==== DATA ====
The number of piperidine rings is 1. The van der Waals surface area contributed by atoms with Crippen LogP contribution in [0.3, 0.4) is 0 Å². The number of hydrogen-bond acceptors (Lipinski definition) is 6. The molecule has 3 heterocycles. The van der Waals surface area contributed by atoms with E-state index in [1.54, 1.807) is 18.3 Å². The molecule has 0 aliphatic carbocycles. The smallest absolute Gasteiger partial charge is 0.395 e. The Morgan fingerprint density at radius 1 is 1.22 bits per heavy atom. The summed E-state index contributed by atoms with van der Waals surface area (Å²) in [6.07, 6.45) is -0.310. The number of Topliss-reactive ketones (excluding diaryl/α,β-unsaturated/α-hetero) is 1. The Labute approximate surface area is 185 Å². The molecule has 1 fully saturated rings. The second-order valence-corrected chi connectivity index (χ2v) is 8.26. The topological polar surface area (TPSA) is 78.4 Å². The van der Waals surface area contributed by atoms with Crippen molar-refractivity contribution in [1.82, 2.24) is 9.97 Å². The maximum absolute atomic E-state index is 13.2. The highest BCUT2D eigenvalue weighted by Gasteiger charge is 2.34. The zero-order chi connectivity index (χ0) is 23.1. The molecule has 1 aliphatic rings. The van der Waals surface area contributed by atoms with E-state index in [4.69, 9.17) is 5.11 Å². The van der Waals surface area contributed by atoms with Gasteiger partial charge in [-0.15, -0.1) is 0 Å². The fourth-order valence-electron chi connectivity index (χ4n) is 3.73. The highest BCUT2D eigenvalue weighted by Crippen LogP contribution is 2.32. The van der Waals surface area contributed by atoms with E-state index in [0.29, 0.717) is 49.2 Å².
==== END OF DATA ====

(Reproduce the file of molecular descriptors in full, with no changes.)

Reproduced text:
The number of piperidine rings is 1. The van der Waals surface area contributed by atoms with Crippen LogP contribution in [0.3, 0.4) is 0 Å². The number of hydrogen-bond acceptors (Lipinski definition) is 6. The molecule has 3 heterocycles. The van der Waals surface area contributed by atoms with E-state index in [1.54, 1.807) is 18.3 Å². The molecule has 0 aliphatic carbocycles. The smallest absolute Gasteiger partial charge is 0.395 e. The Morgan fingerprint density at radius 1 is 1.22 bits per heavy atom. The summed E-state index contributed by atoms with van der Waals surface area (Å²) in [6.07, 6.45) is -0.310. The number of Topliss-reactive ketones (excluding diaryl/α,β-unsaturated/α-hetero) is 1. The Labute approximate surface area is 185 Å². The molecule has 1 fully saturated rings. The second-order valence-corrected chi connectivity index (χ2v) is 8.26. The topological polar surface area (TPSA) is 78.4 Å². The van der Waals surface area contributed by atoms with Crippen molar-refractivity contribution in [1.82, 2.24) is 9.97 Å². The maximum absolute atomic E-state index is 13.2. The highest BCUT2D eigenvalue weighted by Gasteiger charge is 2.34. The zero-order chi connectivity index (χ0) is 23.1. The molecule has 1 aliphatic rings. The van der Waals surface area contributed by atoms with E-state index in [4.69, 9.17) is 5.11 Å². The van der Waals surface area contributed by atoms with Gasteiger partial charge in [-0.15, -0.1) is 0 Å². The fourth-order valence-electron chi connectivity index (χ4n) is 3.73. The highest BCUT2D eigenvalue weighted by Crippen LogP contribution is 2.32. The van der Waals surface area contributed by atoms with E-state index in [0.29, 0.717) is 49.2 Å².